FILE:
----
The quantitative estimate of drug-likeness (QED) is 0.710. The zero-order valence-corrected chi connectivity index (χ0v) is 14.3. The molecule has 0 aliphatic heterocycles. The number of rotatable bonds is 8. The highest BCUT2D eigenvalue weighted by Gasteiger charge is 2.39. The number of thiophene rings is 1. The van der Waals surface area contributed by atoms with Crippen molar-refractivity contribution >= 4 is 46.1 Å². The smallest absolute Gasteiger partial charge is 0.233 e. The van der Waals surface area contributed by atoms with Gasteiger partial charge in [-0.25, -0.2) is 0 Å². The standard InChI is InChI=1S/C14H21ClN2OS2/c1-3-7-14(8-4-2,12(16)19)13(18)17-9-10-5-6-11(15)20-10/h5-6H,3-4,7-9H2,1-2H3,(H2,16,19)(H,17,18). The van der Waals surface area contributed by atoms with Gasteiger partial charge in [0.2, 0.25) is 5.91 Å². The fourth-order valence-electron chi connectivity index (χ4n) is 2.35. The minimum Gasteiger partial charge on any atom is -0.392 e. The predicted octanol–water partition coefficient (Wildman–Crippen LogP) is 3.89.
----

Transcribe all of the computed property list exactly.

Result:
The quantitative estimate of drug-likeness (QED) is 0.710. The zero-order valence-corrected chi connectivity index (χ0v) is 14.3. The molecule has 0 aliphatic heterocycles. The number of rotatable bonds is 8. The highest BCUT2D eigenvalue weighted by Gasteiger charge is 2.39. The number of thiophene rings is 1. The van der Waals surface area contributed by atoms with Crippen molar-refractivity contribution >= 4 is 46.1 Å². The smallest absolute Gasteiger partial charge is 0.233 e. The van der Waals surface area contributed by atoms with Gasteiger partial charge in [-0.25, -0.2) is 0 Å². The standard InChI is InChI=1S/C14H21ClN2OS2/c1-3-7-14(8-4-2,12(16)19)13(18)17-9-10-5-6-11(15)20-10/h5-6H,3-4,7-9H2,1-2H3,(H2,16,19)(H,17,18). The van der Waals surface area contributed by atoms with Gasteiger partial charge in [0.2, 0.25) is 5.91 Å². The fourth-order valence-electron chi connectivity index (χ4n) is 2.35. The minimum Gasteiger partial charge on any atom is -0.392 e. The predicted octanol–water partition coefficient (Wildman–Crippen LogP) is 3.89.